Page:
Escalations in its trade dispute with the U.S. not only could dent China’s economy but also negatively impact its credit standing, according to ratings agencies. China’s faces a weakening economy and a high-stakes tariff battle with the U.S.Should the impasse linger on, the damages could become greater and start having some deeper impacts.
- Its trade war with the U.S. could damage both China’s economy and its credit rating if it lingers on, ratings agency DBRS said.
- China’s debt is rising, and it might respond with more monetary easing if it can’t reach an agreement with the White House.
- Other ratings agencies also have warned about deterioration to China’s standing.
“The tariff war is negative for China especially at a time when its policy makers are battling problems of rising debt and increasing leverage in its economy,” analysts at ratings agency DBRS said in a note. “The economic impact on China of rising tariffs would be broader than just via its trade with the U.S.”
“The economic impact on China of rising tariffs would be broader than just via its trade with the U.S. (China’s exports to the U.S. account for 19% of China’s total exports or 4% of China’s GDP). It will also have an income effect on both consumption and investment. Higher tariffs could impact profit margins, thereby reducing investment, employment and household income. Moreover, concerns about uncertainty in the U.S.-China relationship could also result in an accelerated pace of the relocation of supply chain components outside China. Fears over slowing growth and trade tensions could prompt further monetary and fiscal easing and result in China’s debt-to-GDP ratio rising in the coming years. (see: DBRS China’s Increasing Debt – It’s the Mix that Matters, May 1, 2019)”
China Credit Ratings, May 19, 2019
Implication: On March 21, DBRS placed China’s A (high) rating on a Negative trend (see: DBRS Confirms China at A (high), Trend Changed to Negative, March 21, 2019). This reflects DBRS’s view that downside risks are growing as China prioritizes near-term growth objectives over the need to curb credit growth. DBRS will continue to monitor measures taken by the Chinese government that may increase financial risk exposure among corporate and local government sectors
KEY RATING CONSIDERATIONS
The Negative trend reflects DBRS’s view that downside risks are growing as China prioritizes near-term growth objectives over the need to curb credit growth. Since the last review, amid a domestic slowdown and a deterioration in U.S.-China relations, Chinese authorities seem to have paused deleveraging efforts as they look at ways to maintain growth in line with policy targets. Continued build up in leverage may increase risks of a decline in private sector demand and in financial stability. In spite of China’s extensive policy levers and ample resources, its buffers are eroding. If faced with a mix of capital flight and weaker domestic demand, it is unclear whether the effectiveness of existing policy levers will be maintained. Furthermore, while a trade deal with the U.S. is forthcoming, recent developments have changed dynamics between the two nations and both countries must now grapple with new approaches to competition and cooperation.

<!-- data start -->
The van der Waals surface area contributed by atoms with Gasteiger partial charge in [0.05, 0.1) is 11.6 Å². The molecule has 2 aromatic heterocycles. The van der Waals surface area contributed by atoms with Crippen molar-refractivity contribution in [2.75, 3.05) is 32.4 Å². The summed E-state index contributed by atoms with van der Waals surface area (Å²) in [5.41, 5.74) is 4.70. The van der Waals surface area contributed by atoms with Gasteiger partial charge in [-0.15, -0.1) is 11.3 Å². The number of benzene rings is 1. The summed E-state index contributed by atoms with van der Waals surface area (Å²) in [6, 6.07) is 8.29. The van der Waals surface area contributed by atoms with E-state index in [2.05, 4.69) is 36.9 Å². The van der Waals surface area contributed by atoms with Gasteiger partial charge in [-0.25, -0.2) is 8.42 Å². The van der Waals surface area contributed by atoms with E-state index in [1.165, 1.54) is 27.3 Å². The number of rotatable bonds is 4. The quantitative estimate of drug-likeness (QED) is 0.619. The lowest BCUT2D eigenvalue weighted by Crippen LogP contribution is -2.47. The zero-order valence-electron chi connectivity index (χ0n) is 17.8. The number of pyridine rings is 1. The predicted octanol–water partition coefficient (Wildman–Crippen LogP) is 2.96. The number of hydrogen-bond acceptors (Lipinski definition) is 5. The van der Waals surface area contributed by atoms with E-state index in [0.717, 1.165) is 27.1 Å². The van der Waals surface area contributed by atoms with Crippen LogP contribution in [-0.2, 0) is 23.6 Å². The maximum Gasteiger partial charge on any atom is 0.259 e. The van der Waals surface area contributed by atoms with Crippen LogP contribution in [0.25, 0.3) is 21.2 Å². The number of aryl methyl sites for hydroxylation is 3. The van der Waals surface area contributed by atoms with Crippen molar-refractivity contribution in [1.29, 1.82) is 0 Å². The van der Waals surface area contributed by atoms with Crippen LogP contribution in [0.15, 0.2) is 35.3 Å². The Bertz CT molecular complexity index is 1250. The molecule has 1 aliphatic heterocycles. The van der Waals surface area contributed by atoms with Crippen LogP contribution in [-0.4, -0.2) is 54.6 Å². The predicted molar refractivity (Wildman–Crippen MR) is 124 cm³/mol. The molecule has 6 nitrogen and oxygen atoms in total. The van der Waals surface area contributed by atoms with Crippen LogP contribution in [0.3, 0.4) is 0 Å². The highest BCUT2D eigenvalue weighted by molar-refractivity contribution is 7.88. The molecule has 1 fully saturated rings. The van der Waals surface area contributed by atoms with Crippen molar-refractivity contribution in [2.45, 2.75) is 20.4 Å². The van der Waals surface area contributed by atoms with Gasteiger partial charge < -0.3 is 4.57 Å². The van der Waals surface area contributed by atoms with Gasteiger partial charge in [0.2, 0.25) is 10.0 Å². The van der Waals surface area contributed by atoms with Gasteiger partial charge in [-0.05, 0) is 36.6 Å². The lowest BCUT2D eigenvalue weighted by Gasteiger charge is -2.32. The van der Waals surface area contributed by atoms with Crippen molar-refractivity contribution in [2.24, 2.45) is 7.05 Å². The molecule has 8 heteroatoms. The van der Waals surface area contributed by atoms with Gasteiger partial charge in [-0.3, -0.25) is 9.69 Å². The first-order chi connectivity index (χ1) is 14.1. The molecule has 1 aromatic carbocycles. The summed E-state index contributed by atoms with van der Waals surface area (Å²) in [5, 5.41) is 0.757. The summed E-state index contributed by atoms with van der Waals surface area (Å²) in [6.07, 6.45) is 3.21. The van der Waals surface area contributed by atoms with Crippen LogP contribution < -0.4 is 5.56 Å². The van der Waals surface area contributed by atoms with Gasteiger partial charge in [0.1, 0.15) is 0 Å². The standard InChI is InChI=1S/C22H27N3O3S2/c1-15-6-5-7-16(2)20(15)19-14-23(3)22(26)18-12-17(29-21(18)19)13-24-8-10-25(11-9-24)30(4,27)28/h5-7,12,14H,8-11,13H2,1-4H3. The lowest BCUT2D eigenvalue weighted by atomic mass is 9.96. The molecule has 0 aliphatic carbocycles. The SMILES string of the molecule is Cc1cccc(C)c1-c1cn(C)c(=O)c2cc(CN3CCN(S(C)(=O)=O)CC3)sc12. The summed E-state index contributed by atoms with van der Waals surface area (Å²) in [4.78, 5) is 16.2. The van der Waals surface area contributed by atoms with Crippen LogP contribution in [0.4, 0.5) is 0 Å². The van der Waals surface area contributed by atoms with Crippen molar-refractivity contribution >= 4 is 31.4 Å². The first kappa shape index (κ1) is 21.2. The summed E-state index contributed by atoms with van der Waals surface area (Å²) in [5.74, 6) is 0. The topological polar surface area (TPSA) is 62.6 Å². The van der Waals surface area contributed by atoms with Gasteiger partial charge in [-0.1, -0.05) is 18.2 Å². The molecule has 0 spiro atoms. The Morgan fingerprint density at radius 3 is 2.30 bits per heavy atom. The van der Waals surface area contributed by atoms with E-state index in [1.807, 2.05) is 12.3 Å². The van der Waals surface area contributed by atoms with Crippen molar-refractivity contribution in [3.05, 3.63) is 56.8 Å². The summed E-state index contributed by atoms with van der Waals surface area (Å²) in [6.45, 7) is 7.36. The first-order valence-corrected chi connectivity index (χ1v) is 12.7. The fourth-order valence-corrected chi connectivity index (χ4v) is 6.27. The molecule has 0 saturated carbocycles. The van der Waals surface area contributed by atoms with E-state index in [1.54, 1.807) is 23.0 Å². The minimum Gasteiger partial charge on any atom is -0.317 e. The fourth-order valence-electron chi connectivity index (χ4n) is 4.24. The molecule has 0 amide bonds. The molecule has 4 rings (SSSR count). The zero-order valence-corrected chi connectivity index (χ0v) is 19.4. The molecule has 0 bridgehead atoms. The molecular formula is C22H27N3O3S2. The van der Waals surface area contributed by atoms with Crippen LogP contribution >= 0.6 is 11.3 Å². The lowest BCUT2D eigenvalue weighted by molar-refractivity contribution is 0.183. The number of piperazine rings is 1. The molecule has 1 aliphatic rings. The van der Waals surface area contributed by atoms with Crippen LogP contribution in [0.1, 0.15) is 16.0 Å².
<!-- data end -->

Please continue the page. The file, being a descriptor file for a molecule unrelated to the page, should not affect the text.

China’s current ratings reflect its large and diversified economy, strong external balance sheet, moderate public debt, and high domestic savings. China is the world’s top merchandise trader, the second largest economy with GDP at US$ 13.6 trillion, and accounts for roughly one-third of global growth. Decades of rapid income growth have created one of the largest consumer markets in the world. China’s A (high) ratings are nonetheless hindered by structural credit challenges. China’s main policy challenge is the need to shift its growth model from an over-reliance of credit intensive investment towards domestic consumption and services. While there is evidence of some progress towards deleveraging especially in curbing shadow lending, financial vulnerabilities remain elevated, warranting additional measures for containing high leverage, reducing local government deficits, and improving transparency. BIS estimates of China’s gross debt have risen from 140% of GDP in 2007 to 255% in Q3 2018. The IMF estimates of the ‘augmented’ deficit (which includes off-budget items) averaged 7.7% during 2013-2015, but rose to 10.6% during 2016-2018. Moreover, the consolidation of power and the reduction of checks at the top level of the central government increases the risk of policy errors that could exacerbate imbalances in the future.